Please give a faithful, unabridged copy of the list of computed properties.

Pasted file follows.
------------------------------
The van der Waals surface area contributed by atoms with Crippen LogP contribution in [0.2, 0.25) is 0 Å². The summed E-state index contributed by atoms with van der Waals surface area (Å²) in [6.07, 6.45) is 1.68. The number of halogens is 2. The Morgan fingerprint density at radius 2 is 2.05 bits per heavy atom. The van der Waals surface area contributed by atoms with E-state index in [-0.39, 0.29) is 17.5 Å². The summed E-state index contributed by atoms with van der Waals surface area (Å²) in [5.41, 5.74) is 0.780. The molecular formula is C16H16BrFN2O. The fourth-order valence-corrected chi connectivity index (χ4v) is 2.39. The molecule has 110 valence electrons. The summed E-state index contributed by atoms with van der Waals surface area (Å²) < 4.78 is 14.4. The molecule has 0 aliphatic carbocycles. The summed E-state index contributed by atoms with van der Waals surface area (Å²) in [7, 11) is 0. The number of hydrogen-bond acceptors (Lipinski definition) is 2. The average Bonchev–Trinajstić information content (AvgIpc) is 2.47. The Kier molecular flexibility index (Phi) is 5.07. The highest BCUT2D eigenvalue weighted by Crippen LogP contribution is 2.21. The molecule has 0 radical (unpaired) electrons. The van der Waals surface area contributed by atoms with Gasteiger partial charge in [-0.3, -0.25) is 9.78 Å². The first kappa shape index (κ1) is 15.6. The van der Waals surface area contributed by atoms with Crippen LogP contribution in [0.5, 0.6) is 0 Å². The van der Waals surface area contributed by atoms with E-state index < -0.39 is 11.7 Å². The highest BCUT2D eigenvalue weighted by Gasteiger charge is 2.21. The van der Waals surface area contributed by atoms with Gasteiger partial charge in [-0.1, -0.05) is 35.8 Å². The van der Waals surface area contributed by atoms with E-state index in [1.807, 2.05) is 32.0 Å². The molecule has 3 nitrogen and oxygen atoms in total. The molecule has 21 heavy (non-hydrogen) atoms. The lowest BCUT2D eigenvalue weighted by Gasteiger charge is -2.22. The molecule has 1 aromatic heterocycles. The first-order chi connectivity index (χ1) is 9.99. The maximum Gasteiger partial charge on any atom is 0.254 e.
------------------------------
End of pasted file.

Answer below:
The van der Waals surface area contributed by atoms with Crippen LogP contribution in [0.2, 0.25) is 0 Å². The summed E-state index contributed by atoms with van der Waals surface area (Å²) in [6.07, 6.45) is 1.68. The number of halogens is 2. The Morgan fingerprint density at radius 2 is 2.05 bits per heavy atom. The van der Waals surface area contributed by atoms with E-state index in [-0.39, 0.29) is 17.5 Å². The summed E-state index contributed by atoms with van der Waals surface area (Å²) in [5.41, 5.74) is 0.780. The molecular formula is C16H16BrFN2O. The fourth-order valence-corrected chi connectivity index (χ4v) is 2.39. The molecule has 110 valence electrons. The summed E-state index contributed by atoms with van der Waals surface area (Å²) < 4.78 is 14.4. The molecule has 0 aliphatic carbocycles. The summed E-state index contributed by atoms with van der Waals surface area (Å²) in [7, 11) is 0. The number of hydrogen-bond acceptors (Lipinski definition) is 2. The average Bonchev–Trinajstić information content (AvgIpc) is 2.47. The Kier molecular flexibility index (Phi) is 5.07. The highest BCUT2D eigenvalue weighted by Crippen LogP contribution is 2.21. The molecule has 0 radical (unpaired) electrons. The van der Waals surface area contributed by atoms with Gasteiger partial charge in [-0.3, -0.25) is 9.78 Å². The first kappa shape index (κ1) is 15.6. The van der Waals surface area contributed by atoms with Crippen LogP contribution in [0.5, 0.6) is 0 Å². The van der Waals surface area contributed by atoms with E-state index < -0.39 is 11.7 Å². The highest BCUT2D eigenvalue weighted by Gasteiger charge is 2.21. The van der Waals surface area contributed by atoms with Gasteiger partial charge in [-0.1, -0.05) is 35.8 Å². The van der Waals surface area contributed by atoms with E-state index in [1.807, 2.05) is 32.0 Å². The molecule has 3 nitrogen and oxygen atoms in total. The molecule has 21 heavy (non-hydrogen) atoms. The lowest BCUT2D eigenvalue weighted by Gasteiger charge is -2.22. The molecule has 1 aromatic heterocycles. The first-order chi connectivity index (χ1) is 9.99. The maximum Gasteiger partial charge on any atom is 0.254 e.